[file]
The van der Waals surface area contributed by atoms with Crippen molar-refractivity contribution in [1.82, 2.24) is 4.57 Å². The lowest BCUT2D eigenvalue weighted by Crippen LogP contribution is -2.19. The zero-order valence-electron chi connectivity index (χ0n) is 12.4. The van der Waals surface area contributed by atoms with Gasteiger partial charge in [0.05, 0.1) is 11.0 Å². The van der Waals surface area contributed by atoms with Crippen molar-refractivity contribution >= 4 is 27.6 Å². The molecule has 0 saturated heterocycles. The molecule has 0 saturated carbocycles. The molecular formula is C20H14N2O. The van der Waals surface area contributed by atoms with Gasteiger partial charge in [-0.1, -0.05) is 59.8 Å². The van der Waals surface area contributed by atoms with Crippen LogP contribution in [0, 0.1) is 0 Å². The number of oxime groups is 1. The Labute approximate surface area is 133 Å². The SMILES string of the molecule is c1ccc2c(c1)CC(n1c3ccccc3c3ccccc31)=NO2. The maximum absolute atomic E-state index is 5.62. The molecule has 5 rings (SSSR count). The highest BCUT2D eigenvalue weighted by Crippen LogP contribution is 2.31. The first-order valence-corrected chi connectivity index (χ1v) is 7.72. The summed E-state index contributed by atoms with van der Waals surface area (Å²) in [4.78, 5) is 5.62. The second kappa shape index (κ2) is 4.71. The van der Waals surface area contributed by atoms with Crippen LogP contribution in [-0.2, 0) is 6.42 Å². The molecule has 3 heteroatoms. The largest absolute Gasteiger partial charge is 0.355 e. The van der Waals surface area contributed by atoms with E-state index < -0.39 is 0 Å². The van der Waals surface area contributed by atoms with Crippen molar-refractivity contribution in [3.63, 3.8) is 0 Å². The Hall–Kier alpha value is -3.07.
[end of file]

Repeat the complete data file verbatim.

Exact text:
The van der Waals surface area contributed by atoms with Crippen molar-refractivity contribution in [1.82, 2.24) is 4.57 Å². The lowest BCUT2D eigenvalue weighted by Crippen LogP contribution is -2.19. The zero-order valence-electron chi connectivity index (χ0n) is 12.4. The van der Waals surface area contributed by atoms with Gasteiger partial charge in [0.05, 0.1) is 11.0 Å². The van der Waals surface area contributed by atoms with Crippen molar-refractivity contribution >= 4 is 27.6 Å². The molecule has 0 saturated heterocycles. The molecule has 0 saturated carbocycles. The molecular formula is C20H14N2O. The van der Waals surface area contributed by atoms with Gasteiger partial charge in [-0.1, -0.05) is 59.8 Å². The van der Waals surface area contributed by atoms with Crippen LogP contribution in [0, 0.1) is 0 Å². The number of oxime groups is 1. The Labute approximate surface area is 133 Å². The SMILES string of the molecule is c1ccc2c(c1)CC(n1c3ccccc3c3ccccc31)=NO2. The maximum absolute atomic E-state index is 5.62. The molecule has 5 rings (SSSR count). The highest BCUT2D eigenvalue weighted by Crippen LogP contribution is 2.31. The first-order valence-corrected chi connectivity index (χ1v) is 7.72. The summed E-state index contributed by atoms with van der Waals surface area (Å²) in [4.78, 5) is 5.62. The second kappa shape index (κ2) is 4.71. The van der Waals surface area contributed by atoms with Crippen LogP contribution in [-0.2, 0) is 6.42 Å². The molecule has 3 heteroatoms. The largest absolute Gasteiger partial charge is 0.355 e. The van der Waals surface area contributed by atoms with E-state index < -0.39 is 0 Å². The van der Waals surface area contributed by atoms with Crippen molar-refractivity contribution in [3.63, 3.8) is 0 Å². The Hall–Kier alpha value is -3.07.